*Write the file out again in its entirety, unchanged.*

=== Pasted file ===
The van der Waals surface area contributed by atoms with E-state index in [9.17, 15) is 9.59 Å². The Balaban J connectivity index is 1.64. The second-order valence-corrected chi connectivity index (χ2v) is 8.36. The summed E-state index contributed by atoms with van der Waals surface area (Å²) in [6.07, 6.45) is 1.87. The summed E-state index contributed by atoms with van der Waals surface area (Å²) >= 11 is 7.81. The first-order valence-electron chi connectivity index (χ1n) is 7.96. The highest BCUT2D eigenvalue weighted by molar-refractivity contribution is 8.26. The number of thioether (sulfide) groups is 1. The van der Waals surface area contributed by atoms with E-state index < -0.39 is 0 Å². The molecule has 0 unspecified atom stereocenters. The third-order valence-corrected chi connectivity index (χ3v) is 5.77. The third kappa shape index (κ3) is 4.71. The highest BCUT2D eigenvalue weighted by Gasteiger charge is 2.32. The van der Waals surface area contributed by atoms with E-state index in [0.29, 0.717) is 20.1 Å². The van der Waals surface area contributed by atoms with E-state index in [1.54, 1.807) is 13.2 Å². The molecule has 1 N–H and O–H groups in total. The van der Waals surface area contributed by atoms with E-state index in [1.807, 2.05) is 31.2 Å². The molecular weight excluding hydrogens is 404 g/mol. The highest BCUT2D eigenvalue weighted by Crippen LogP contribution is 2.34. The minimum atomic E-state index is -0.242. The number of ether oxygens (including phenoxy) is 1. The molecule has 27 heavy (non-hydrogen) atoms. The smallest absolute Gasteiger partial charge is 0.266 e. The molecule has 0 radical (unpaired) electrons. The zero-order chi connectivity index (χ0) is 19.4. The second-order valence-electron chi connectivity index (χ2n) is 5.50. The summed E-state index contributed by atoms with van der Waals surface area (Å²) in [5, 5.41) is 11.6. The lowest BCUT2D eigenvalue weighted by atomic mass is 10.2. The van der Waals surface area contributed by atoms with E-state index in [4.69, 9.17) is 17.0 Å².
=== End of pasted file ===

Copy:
The van der Waals surface area contributed by atoms with E-state index in [9.17, 15) is 9.59 Å². The Balaban J connectivity index is 1.64. The second-order valence-corrected chi connectivity index (χ2v) is 8.36. The summed E-state index contributed by atoms with van der Waals surface area (Å²) in [6.07, 6.45) is 1.87. The summed E-state index contributed by atoms with van der Waals surface area (Å²) >= 11 is 7.81. The first-order valence-electron chi connectivity index (χ1n) is 7.96. The highest BCUT2D eigenvalue weighted by molar-refractivity contribution is 8.26. The number of thioether (sulfide) groups is 1. The van der Waals surface area contributed by atoms with E-state index < -0.39 is 0 Å². The molecule has 0 unspecified atom stereocenters. The third-order valence-corrected chi connectivity index (χ3v) is 5.77. The third kappa shape index (κ3) is 4.71. The highest BCUT2D eigenvalue weighted by Gasteiger charge is 2.32. The van der Waals surface area contributed by atoms with E-state index in [0.29, 0.717) is 20.1 Å². The van der Waals surface area contributed by atoms with E-state index in [1.54, 1.807) is 13.2 Å². The molecule has 1 N–H and O–H groups in total. The van der Waals surface area contributed by atoms with E-state index in [1.807, 2.05) is 31.2 Å². The molecular weight excluding hydrogens is 404 g/mol. The highest BCUT2D eigenvalue weighted by Crippen LogP contribution is 2.34. The minimum atomic E-state index is -0.242. The number of ether oxygens (including phenoxy) is 1. The molecule has 27 heavy (non-hydrogen) atoms. The smallest absolute Gasteiger partial charge is 0.266 e. The molecule has 0 radical (unpaired) electrons. The zero-order chi connectivity index (χ0) is 19.4. The second-order valence-electron chi connectivity index (χ2n) is 5.50. The summed E-state index contributed by atoms with van der Waals surface area (Å²) in [5, 5.41) is 11.6. The lowest BCUT2D eigenvalue weighted by atomic mass is 10.2. The van der Waals surface area contributed by atoms with E-state index in [4.69, 9.17) is 17.0 Å².